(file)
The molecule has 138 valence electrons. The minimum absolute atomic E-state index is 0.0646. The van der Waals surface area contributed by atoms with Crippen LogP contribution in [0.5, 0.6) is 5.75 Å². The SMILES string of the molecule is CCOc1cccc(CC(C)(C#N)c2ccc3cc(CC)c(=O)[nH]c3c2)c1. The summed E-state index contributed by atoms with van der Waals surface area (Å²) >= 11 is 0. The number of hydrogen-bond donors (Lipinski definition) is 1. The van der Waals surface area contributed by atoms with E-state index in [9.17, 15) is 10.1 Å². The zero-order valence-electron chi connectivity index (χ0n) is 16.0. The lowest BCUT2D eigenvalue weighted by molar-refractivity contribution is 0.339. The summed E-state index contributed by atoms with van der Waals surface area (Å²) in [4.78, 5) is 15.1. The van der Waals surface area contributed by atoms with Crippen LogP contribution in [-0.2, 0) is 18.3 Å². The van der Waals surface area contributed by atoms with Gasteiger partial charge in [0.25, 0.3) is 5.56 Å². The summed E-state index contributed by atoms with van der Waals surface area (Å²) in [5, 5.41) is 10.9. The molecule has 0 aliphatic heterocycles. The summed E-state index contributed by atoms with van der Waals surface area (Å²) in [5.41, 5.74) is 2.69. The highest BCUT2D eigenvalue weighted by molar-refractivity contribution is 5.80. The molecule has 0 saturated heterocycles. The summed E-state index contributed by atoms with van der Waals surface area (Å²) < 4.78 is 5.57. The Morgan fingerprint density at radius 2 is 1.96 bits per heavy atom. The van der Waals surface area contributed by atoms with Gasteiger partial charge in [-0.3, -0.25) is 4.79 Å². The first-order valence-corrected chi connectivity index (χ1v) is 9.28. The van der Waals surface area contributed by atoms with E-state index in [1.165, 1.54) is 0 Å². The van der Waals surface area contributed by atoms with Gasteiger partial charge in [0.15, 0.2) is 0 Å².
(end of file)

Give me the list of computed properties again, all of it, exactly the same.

The molecule has 138 valence electrons. The minimum absolute atomic E-state index is 0.0646. The van der Waals surface area contributed by atoms with Crippen LogP contribution in [0.5, 0.6) is 5.75 Å². The SMILES string of the molecule is CCOc1cccc(CC(C)(C#N)c2ccc3cc(CC)c(=O)[nH]c3c2)c1. The summed E-state index contributed by atoms with van der Waals surface area (Å²) >= 11 is 0. The number of hydrogen-bond donors (Lipinski definition) is 1. The van der Waals surface area contributed by atoms with E-state index in [9.17, 15) is 10.1 Å². The zero-order valence-electron chi connectivity index (χ0n) is 16.0. The lowest BCUT2D eigenvalue weighted by molar-refractivity contribution is 0.339. The summed E-state index contributed by atoms with van der Waals surface area (Å²) in [4.78, 5) is 15.1. The van der Waals surface area contributed by atoms with Crippen LogP contribution in [-0.2, 0) is 18.3 Å². The van der Waals surface area contributed by atoms with Gasteiger partial charge in [0.25, 0.3) is 5.56 Å². The summed E-state index contributed by atoms with van der Waals surface area (Å²) in [5, 5.41) is 10.9. The molecule has 0 aliphatic heterocycles. The summed E-state index contributed by atoms with van der Waals surface area (Å²) in [5.41, 5.74) is 2.69. The highest BCUT2D eigenvalue weighted by molar-refractivity contribution is 5.80. The molecule has 0 saturated heterocycles. The summed E-state index contributed by atoms with van der Waals surface area (Å²) < 4.78 is 5.57. The Morgan fingerprint density at radius 2 is 1.96 bits per heavy atom. The van der Waals surface area contributed by atoms with Gasteiger partial charge in [-0.3, -0.25) is 4.79 Å². The first-order valence-corrected chi connectivity index (χ1v) is 9.28. The van der Waals surface area contributed by atoms with E-state index in [1.165, 1.54) is 0 Å². The van der Waals surface area contributed by atoms with Gasteiger partial charge in [0.15, 0.2) is 0 Å².